according to The Associated Press, but George Virgilio did his best to take some of that spotlight away.
Virgilio did so by hitting a grand slam for Macon, sending his team on to an 11-0 victory, The AP wrote.
That home run ended up being Virgilio's only long ball that year, his second with time in the pros. He went on to a career that saw time in six seasons, but he never saw AAA.
Virgilio's career began in 1990, taken by the Braves in the fourth round of the draft out of Elizabeth High School in New Jersey.
He played his first season at rookie Pulaski, the second baseman hitting .259 over 58 games. He also hit three home runs and knocked in 21.
Virgilio split 1991 between Macon and Pulaski. He hit .354 in 15 games at Pulaski, but just .189 in 46 games at Macon. He returned to Macon for 1992 and hit .227 in 112 games there. It was his final season with the Braves.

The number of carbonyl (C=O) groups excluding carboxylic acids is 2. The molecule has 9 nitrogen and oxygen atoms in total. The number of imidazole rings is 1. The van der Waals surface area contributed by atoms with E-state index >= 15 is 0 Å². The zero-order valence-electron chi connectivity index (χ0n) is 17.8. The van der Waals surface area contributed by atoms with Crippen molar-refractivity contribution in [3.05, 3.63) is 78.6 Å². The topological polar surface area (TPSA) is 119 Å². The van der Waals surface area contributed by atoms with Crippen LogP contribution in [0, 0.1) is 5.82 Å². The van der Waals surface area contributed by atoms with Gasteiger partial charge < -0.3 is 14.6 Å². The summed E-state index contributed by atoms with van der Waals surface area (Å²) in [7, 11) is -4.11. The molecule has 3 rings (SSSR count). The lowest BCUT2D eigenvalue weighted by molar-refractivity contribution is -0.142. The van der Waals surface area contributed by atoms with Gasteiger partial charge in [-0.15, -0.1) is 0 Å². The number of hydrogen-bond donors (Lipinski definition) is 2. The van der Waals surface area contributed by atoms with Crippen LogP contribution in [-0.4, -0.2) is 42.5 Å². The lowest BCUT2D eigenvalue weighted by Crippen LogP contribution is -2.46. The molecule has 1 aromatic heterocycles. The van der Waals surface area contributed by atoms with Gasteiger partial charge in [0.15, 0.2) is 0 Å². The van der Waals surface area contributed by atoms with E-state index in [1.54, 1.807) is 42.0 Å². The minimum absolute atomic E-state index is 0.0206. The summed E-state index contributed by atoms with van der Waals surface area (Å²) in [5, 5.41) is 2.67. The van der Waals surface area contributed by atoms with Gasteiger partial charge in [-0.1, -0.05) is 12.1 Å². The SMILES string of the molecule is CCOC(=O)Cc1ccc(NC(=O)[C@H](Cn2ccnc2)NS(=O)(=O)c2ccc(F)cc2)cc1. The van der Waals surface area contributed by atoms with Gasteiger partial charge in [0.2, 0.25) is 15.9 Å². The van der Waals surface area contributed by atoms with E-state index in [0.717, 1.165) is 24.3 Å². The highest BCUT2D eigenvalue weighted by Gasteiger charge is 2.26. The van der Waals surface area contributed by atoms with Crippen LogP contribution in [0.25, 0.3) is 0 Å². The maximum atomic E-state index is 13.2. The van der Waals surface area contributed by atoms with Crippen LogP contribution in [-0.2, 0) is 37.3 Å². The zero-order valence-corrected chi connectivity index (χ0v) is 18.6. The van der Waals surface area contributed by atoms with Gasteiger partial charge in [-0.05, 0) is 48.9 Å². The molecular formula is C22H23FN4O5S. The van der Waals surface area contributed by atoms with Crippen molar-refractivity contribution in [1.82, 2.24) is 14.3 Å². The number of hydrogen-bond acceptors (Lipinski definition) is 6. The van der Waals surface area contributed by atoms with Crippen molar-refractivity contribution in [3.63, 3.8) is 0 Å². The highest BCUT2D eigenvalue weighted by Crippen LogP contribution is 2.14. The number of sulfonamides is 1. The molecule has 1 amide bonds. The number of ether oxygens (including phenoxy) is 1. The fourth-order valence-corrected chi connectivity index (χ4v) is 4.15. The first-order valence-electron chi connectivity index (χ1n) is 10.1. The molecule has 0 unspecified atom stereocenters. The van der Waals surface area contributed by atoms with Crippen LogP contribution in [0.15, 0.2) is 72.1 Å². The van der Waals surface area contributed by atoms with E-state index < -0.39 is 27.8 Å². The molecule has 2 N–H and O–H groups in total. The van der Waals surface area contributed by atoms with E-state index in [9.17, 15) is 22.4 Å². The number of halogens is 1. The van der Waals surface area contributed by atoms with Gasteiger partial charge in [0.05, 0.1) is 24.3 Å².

After not being recorded as playing in 1993, Virgilio returned to the field for 1994 with the Expos at AA Harrisburg. He hit .259 there, with five home runs. He stretched a July lead with a late three-run double.
He then split 1995 between Harrisburg and AA Bowie. In 68 total games, he hit .202. It was his final year in affiliated ball. He's credited with returning in one more season, playing 1998 with independent New Jersey, ending his career.
In 2012, Virgilio was honored by his home county in New Jersey, inducted into the Union County Baseball Association's Hall of Fame.
- Rome News-Tribune, Associated Press, Aug. 18, 1991: Justice draws fans in Macon